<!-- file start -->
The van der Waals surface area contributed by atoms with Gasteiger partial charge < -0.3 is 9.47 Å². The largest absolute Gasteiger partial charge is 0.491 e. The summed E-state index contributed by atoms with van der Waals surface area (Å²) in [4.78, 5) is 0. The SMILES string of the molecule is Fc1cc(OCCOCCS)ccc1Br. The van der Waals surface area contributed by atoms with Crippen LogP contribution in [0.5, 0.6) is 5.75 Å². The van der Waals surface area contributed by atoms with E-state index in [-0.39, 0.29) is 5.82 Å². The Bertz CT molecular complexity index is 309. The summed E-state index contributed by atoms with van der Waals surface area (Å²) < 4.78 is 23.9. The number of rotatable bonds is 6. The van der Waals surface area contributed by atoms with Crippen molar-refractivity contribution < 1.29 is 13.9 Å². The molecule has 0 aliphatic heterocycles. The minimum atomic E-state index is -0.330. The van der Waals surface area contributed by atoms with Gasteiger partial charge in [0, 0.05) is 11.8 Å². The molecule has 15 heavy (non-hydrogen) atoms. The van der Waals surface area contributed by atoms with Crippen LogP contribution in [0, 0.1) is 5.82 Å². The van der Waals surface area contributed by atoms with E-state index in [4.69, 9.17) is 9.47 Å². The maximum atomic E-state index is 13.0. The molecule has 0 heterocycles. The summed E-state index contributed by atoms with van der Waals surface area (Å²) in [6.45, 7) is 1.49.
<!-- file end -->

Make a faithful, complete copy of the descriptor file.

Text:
The van der Waals surface area contributed by atoms with Gasteiger partial charge < -0.3 is 9.47 Å². The largest absolute Gasteiger partial charge is 0.491 e. The summed E-state index contributed by atoms with van der Waals surface area (Å²) in [4.78, 5) is 0. The SMILES string of the molecule is Fc1cc(OCCOCCS)ccc1Br. The van der Waals surface area contributed by atoms with Crippen LogP contribution in [0.5, 0.6) is 5.75 Å². The van der Waals surface area contributed by atoms with E-state index in [-0.39, 0.29) is 5.82 Å². The Bertz CT molecular complexity index is 309. The summed E-state index contributed by atoms with van der Waals surface area (Å²) < 4.78 is 23.9. The number of rotatable bonds is 6. The van der Waals surface area contributed by atoms with Crippen molar-refractivity contribution < 1.29 is 13.9 Å². The molecule has 0 aliphatic heterocycles. The minimum atomic E-state index is -0.330. The van der Waals surface area contributed by atoms with Gasteiger partial charge in [0, 0.05) is 11.8 Å². The molecule has 15 heavy (non-hydrogen) atoms. The van der Waals surface area contributed by atoms with Crippen LogP contribution in [0, 0.1) is 5.82 Å². The van der Waals surface area contributed by atoms with E-state index in [4.69, 9.17) is 9.47 Å². The maximum atomic E-state index is 13.0. The molecule has 0 heterocycles. The summed E-state index contributed by atoms with van der Waals surface area (Å²) in [6.45, 7) is 1.49.